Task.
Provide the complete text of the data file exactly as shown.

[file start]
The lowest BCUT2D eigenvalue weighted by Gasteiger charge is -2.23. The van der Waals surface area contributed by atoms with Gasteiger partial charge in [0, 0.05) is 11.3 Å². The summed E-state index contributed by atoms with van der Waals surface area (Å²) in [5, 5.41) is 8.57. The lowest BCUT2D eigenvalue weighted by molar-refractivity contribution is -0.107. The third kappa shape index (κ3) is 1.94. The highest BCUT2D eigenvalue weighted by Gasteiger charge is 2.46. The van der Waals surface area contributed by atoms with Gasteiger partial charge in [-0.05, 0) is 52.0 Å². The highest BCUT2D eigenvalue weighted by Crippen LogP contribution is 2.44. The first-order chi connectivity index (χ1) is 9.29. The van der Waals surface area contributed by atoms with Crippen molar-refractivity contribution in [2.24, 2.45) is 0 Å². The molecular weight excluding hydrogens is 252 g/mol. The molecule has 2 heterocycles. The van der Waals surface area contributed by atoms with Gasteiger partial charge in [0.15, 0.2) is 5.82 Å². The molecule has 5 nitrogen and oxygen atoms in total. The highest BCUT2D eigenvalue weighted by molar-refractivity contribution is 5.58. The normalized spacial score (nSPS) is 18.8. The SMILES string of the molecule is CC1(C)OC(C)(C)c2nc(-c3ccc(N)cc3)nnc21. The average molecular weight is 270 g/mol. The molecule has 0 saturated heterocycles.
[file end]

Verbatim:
The lowest BCUT2D eigenvalue weighted by Gasteiger charge is -2.23. The van der Waals surface area contributed by atoms with Gasteiger partial charge in [0, 0.05) is 11.3 Å². The summed E-state index contributed by atoms with van der Waals surface area (Å²) in [5, 5.41) is 8.57. The lowest BCUT2D eigenvalue weighted by molar-refractivity contribution is -0.107. The third kappa shape index (κ3) is 1.94. The highest BCUT2D eigenvalue weighted by Gasteiger charge is 2.46. The van der Waals surface area contributed by atoms with Gasteiger partial charge in [-0.05, 0) is 52.0 Å². The highest BCUT2D eigenvalue weighted by Crippen LogP contribution is 2.44. The first-order chi connectivity index (χ1) is 9.29. The van der Waals surface area contributed by atoms with Crippen molar-refractivity contribution in [2.24, 2.45) is 0 Å². The molecular weight excluding hydrogens is 252 g/mol. The molecule has 2 heterocycles. The van der Waals surface area contributed by atoms with Gasteiger partial charge in [0.15, 0.2) is 5.82 Å². The molecule has 5 nitrogen and oxygen atoms in total. The highest BCUT2D eigenvalue weighted by molar-refractivity contribution is 5.58. The normalized spacial score (nSPS) is 18.8. The SMILES string of the molecule is CC1(C)OC(C)(C)c2nc(-c3ccc(N)cc3)nnc21. The average molecular weight is 270 g/mol. The molecule has 0 saturated heterocycles.